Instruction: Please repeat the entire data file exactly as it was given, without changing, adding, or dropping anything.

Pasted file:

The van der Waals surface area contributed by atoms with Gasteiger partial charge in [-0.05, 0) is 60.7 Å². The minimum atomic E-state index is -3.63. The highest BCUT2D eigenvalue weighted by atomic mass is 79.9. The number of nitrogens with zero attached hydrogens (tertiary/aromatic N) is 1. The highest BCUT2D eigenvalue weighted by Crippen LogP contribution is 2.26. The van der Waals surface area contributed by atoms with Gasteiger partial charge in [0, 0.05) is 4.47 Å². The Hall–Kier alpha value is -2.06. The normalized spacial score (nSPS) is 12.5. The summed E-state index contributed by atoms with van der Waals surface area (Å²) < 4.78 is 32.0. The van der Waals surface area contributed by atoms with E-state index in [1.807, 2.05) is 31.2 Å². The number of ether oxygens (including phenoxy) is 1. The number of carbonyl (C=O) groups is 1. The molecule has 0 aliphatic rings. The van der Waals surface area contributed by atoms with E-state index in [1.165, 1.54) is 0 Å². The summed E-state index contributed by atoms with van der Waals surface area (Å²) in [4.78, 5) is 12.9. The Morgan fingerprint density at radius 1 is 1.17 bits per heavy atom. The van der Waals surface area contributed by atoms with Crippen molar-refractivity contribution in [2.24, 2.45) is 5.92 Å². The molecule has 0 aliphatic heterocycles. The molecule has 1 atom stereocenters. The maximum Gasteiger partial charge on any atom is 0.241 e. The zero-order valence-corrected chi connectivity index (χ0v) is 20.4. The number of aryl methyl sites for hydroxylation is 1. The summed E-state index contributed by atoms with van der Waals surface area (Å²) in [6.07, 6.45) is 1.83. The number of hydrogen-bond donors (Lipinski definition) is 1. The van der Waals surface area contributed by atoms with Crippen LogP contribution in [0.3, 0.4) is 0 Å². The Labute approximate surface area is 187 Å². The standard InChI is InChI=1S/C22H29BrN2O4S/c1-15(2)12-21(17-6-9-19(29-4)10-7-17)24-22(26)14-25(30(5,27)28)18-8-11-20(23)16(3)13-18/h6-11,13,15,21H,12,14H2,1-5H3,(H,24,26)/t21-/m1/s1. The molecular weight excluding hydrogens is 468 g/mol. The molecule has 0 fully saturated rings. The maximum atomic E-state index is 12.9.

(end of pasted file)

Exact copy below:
The van der Waals surface area contributed by atoms with Gasteiger partial charge in [-0.05, 0) is 60.7 Å². The minimum atomic E-state index is -3.63. The highest BCUT2D eigenvalue weighted by atomic mass is 79.9. The number of nitrogens with zero attached hydrogens (tertiary/aromatic N) is 1. The highest BCUT2D eigenvalue weighted by Crippen LogP contribution is 2.26. The van der Waals surface area contributed by atoms with Gasteiger partial charge in [0, 0.05) is 4.47 Å². The Hall–Kier alpha value is -2.06. The normalized spacial score (nSPS) is 12.5. The summed E-state index contributed by atoms with van der Waals surface area (Å²) < 4.78 is 32.0. The van der Waals surface area contributed by atoms with E-state index in [1.807, 2.05) is 31.2 Å². The number of ether oxygens (including phenoxy) is 1. The number of carbonyl (C=O) groups is 1. The molecule has 0 aliphatic rings. The van der Waals surface area contributed by atoms with E-state index in [1.165, 1.54) is 0 Å². The summed E-state index contributed by atoms with van der Waals surface area (Å²) in [4.78, 5) is 12.9. The Morgan fingerprint density at radius 1 is 1.17 bits per heavy atom. The van der Waals surface area contributed by atoms with Crippen molar-refractivity contribution in [2.24, 2.45) is 5.92 Å². The molecule has 0 aliphatic heterocycles. The molecule has 1 atom stereocenters. The maximum Gasteiger partial charge on any atom is 0.241 e. The zero-order valence-corrected chi connectivity index (χ0v) is 20.4. The number of aryl methyl sites for hydroxylation is 1. The summed E-state index contributed by atoms with van der Waals surface area (Å²) in [6.07, 6.45) is 1.83. The number of hydrogen-bond donors (Lipinski definition) is 1. The van der Waals surface area contributed by atoms with Crippen LogP contribution in [0.3, 0.4) is 0 Å². The Labute approximate surface area is 187 Å². The standard InChI is InChI=1S/C22H29BrN2O4S/c1-15(2)12-21(17-6-9-19(29-4)10-7-17)24-22(26)14-25(30(5,27)28)18-8-11-20(23)16(3)13-18/h6-11,13,15,21H,12,14H2,1-5H3,(H,24,26)/t21-/m1/s1. The molecular weight excluding hydrogens is 468 g/mol. The molecule has 0 fully saturated rings. The maximum atomic E-state index is 12.9.